In retrospect I think my early fixation on my legs was simply my way of avoiding the intense emotions that were surfacing. I was scared of dying, who wouldn’t be? But what really troubled me was the idea of hurting those I loved. I was blessed with a partner, family, friends and a one-eyed elderly street dog who all loved me. I didn’t want to cause them pain.

Now, two and a half years later, I am back up to 120 pounds and I’m as stocky as ever. I am extremely lucky to be alive, many people with Mesothelioma don’t live more than a year after diagnosis. And though I’m grateful, I’m also aware that I’m living on borrowed time. So now I wear skinny jeans as often as possible. It’s my way of giving cancer the middle finger.

 

 

 

 

 

 

 

The Crazy Room

This morning as I was tidying up, I briefly entered our laundry room/office which is our “crazy room.” I think most of us have one of these, or the equivalent – a crazy closet, drawer or cupboard. It’s the place where everything you don’t want to deal with goes to die. And I found myself thinking that the crazy room is very similar to that space in our psyche where we dump all of our emotional crap that we can’t deal with at the moment.

I keep telling my partner, “we need to deal with that room, it’s out of control.” And it’s true, it is out of control. For someone like me, who likes keeping the house clean and organized, the room makes me anxious. But the crazy room is actually more representative of my true emotional state than the rest of the tidy house. The crazy room has unopened boxes, piles of cords and computer stuff, unfolded clean sheets, my partner’s plaid shirts hanging from an IKEA shelf like little headless Grunge creatures, a dead plant, my ileostomy supplies (thank you cancer), a giant box of small catheter tubes (again, thank you cancer) and various other randomness.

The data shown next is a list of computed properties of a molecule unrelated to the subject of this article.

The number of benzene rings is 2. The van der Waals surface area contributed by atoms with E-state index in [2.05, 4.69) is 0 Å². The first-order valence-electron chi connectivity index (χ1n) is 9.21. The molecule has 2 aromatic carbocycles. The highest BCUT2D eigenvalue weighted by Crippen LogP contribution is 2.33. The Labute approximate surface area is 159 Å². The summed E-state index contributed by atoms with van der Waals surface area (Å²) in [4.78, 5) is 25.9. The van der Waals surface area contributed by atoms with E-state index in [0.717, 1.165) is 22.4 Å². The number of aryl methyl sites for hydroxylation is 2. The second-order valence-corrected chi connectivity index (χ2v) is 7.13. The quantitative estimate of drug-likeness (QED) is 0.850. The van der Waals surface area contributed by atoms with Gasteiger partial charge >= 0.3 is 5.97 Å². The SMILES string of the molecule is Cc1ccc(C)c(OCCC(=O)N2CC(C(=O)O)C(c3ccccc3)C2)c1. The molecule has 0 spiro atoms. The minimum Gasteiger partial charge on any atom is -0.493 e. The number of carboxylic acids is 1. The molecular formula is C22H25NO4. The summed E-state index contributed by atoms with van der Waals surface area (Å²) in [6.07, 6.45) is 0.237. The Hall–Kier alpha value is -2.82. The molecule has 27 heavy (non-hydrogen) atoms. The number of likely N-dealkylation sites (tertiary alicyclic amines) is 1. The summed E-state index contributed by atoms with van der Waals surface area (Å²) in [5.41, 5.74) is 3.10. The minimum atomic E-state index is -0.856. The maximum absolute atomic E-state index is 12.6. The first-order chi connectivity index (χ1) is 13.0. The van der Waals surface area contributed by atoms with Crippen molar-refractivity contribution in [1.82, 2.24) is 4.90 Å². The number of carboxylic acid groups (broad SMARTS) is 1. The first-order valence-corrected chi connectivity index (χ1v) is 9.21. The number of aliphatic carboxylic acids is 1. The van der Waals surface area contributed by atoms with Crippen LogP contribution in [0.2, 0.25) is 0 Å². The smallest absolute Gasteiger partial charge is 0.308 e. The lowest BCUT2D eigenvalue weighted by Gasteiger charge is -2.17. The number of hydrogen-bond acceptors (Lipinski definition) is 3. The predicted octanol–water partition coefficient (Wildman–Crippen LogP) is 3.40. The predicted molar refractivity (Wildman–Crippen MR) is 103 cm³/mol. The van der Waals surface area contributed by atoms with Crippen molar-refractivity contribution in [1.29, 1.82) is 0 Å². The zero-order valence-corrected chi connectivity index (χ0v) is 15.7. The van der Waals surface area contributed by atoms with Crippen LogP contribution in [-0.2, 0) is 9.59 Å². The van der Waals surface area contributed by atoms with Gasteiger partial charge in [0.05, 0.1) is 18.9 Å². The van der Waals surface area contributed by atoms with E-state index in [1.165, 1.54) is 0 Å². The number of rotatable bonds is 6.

And just like I side-step and avoid the issues that I don’t want to deal with, I also breeze right past the dead plant – sitting on the floor – to put in a load of laundry. Why not just pick up the plant and put it out in the green bin? That is what an emotionally healthy person would do, I think to myself as I breeze out of the room again. But somehow that damn dead plant and the rest of the crazy room has come to symbolize all the ways in which I am emotionally stuck, frozen, paralyzed.

I am extremely lucky in that I can afford to see a therapist, it’s a luxury many needy people don’t have. So in a sense I have an ’emotional cleaning lady’ who helps me clean up my personal crazy room twice a month. And yet, somehow, it seems no matter how hard I try, my crazy room never gets completely cleaned. Just as my cleaning lady and I finish cleaning one area of the room, another area beckons for attention. Its boxes need unpacking, its cords need untangling and its damn plant needs to be thrown out!

 

H is for Helena

Helena moved quietly through life.  Disturbing no one. Being a model citizen.  Always towing the line.  Then one morning Helena woke up and thought, “I don’t want to be quiet anymore.”  She called in sick to work, something she had never done in her twenty years of working for the Brexam Accounting Firm.  Her boss was shocked and offered to send someone over with food and medicine.  “That won’t be necessary,” said Helena with a faux cough, “I had the drugstore deliver everything I need.”  Helena was struck by how much she enjoyed lying, the sensation was arousing.